The winter edition of our new publication sits in the places where “fiction by women” overlaps with “women’s fiction.” While the reader may see familiar tropes in this issue – a secretary considers a one-night stand; a woman runs from an abusive marriage into the arms of a wealthy foreigner – the work asks readers to go deep into the lived experiences of women. This issue shows women’s isolation even when surrounded by people (or, in one case, babies), their visceral relationship with their own bodies and the ways in which conventional female biology is so closely tied to domestic horror.
These familiar themes in the winter issue will challenge readers to think about women’s fiction and fiction by women, and how a stereotypical device can take an unexpected turn that digs into tender places with insight and wisdom. As always, the issue should remind readers that writing by women stands in merit as much as the male literary canon.
I want to kick doors and shatter glass, break my way out of this stopped-up life that keeps me nothing but a food source and a vacuum, a minder of things that require no mind at all
“Hunts Point” by Marissa Anne Ayala
“why is there blood in the sink?” by Katelyn Kopenhaver
“Untitled 07/15/17, 11:48pm” by Katelyn Kopenhaver
“I Became a Boy” by Nahid Rachlin
“Irene’s Barrio and Other Barrios” by Silvia Bonilla
“Bottles” by Carolyn Jack
“Tendencies” by Tina Parker
“Strangers” by Enid Harlow
Marissa Anne Ayala is a writer based in Austin, TX. She earned her BS from Naropa University’s Jack Kerouac School of Disembodied Poetics and her MFA in fiction from the New School. Her work has appeared in Tupelo Press, Handwritten, Entropy, STRATA, and Glassworks Magazine. She was a featured performer with 826NYC, Boundless Tales via Newtown Literary, Poets of Queens, Pen + Brush, Litost, Renegade Reading Series, and attended the Home School Poetry Conference in 2017. She is currently working with the Poetry Society of NY to launch Poetry Brothels in Austin, TX. You can find her on Twitter @MarissaAAyala
Silvia Bonilla lives in New York City. Her work has appeared or is forthcoming in Cream City Review, The Puritan, Cimarron Review, Rhino, The Acentos Review, Jet Fuel Review, and Reed Magazine, among others. She has received scholarships from Tupelo Press, The Vermont College of Fine Arts, and Colgate University. She was a runner-up for The Latin Scholarship at The Frost Place 2018.
Enid Harlow is the author of four novels: Love’s Wilderness (Pen and Brush, 2015); Good to Her (Strategic Book Publishing Co., 2013); Crashing (St. Martin’s Press, 1980), and A Better Man (Van Neste Books, 2000). Her short stories have appeared in numerous literary journals of national distinction including Boulevard, TriQuarterly, Notre Dame Review, Nimrod, The Southern Review, and The Ontario Review. Harlow has also been awarded an Artists’ Fellowship in Fiction by the New York Foundation for the Arts and has received two PEN Syndicated Fiction Awards. She lives and works in New York City, the city of her birth.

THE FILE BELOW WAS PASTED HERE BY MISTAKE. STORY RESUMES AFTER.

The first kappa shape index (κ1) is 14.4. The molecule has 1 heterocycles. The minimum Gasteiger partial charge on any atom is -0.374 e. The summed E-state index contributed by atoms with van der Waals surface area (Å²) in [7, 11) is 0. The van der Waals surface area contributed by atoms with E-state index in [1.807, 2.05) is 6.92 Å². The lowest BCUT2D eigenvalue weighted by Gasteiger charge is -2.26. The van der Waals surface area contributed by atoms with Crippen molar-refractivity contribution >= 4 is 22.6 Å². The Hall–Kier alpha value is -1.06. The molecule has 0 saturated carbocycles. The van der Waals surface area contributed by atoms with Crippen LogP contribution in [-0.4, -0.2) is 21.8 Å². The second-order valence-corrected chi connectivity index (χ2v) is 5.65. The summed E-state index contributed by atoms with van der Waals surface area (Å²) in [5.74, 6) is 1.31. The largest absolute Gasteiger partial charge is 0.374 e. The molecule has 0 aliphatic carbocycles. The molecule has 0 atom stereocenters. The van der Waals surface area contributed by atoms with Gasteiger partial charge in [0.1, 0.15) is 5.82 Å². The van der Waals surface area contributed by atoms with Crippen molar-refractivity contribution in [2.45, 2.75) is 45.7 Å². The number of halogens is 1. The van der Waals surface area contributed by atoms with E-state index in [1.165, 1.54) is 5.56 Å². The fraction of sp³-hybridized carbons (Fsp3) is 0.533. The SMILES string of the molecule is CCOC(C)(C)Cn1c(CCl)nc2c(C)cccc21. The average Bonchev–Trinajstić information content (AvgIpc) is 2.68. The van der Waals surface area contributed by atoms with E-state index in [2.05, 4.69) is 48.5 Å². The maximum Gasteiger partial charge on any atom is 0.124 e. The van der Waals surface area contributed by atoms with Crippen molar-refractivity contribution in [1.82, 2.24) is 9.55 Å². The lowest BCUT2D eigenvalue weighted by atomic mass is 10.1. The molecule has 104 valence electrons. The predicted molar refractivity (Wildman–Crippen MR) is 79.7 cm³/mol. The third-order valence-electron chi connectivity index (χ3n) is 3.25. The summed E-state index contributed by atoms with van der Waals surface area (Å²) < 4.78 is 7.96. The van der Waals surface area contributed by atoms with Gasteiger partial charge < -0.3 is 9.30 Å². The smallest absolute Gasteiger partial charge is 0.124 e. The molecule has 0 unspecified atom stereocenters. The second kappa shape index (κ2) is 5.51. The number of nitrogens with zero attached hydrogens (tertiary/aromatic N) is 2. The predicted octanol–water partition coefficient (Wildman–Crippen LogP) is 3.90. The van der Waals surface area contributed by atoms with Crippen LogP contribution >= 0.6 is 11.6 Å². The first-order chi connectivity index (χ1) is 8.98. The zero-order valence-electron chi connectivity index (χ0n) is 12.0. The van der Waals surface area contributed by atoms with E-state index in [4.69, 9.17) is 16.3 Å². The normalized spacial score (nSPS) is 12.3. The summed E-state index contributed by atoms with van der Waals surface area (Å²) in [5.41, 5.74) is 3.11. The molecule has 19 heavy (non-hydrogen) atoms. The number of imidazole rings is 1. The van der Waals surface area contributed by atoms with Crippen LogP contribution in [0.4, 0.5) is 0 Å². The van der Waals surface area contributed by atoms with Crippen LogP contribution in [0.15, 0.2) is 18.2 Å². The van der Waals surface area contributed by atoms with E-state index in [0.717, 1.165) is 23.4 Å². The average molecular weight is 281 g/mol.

Carolyn Jack has received the Association of Literary Scholars, Critics and Writers’ 2016 Meringoff Prize for Fiction for the first chapter of her novel, Success. Other recent work has won The Westchester Review’s 2016 Flash Fiction Contest and been recognized with a 2013 Pushcart Prize nomination from Great Lakes Review. Prior to completing her MFA in fiction from Columbia University School of the Arts in 2016, Jack enjoyed a career as an arts journalist, media entrepreneur and communications consultant. Her newspaper stories and reviews have earned the 2006 Mensa Press Award for Writing on Human Intelligence, as well as first-place criticism and reporting prizes from the Florida and Cleveland (Ohio) press clubs and the Ohio Society of Professional Journalists.
In order to make sense of anything, Katelyn Kopenhaver is an artist that pulls from reality and cultural phenomena happening in the world and aligns them directly with her biographical experience. Originally from Philadelphia, she currently lives in New York City working as a freelance photographer and artist. Kopenhaver has received her BFA in Photography and Video from the School of Visual Arts. More information about Kopenhaver’s work can be seen via her website at kkope.com
Tina Parker is the author of the poetry collection Mother May I and poetry chapbook Another Offering. To learn more about her work, visit www.tina-parker.org.
Nahid Rachlin is the author of a memoir, four novels, and many short stories, which have appeared in The Virginia Quarterly Review, Prairie Schooner, and others. Her stories have been nominated for the Pushcart Prize three times (most recently in 2015), and one was featured in Symphony Space’s “Selected Shorts.” Also a teacher, Rachlin has taught creative writing at numerous institutions and conferences, including Yale University, Barnard College, and the Yale Writers Conference. She has been the judge of several fiction awards and competitions, and gives regular readings and talks.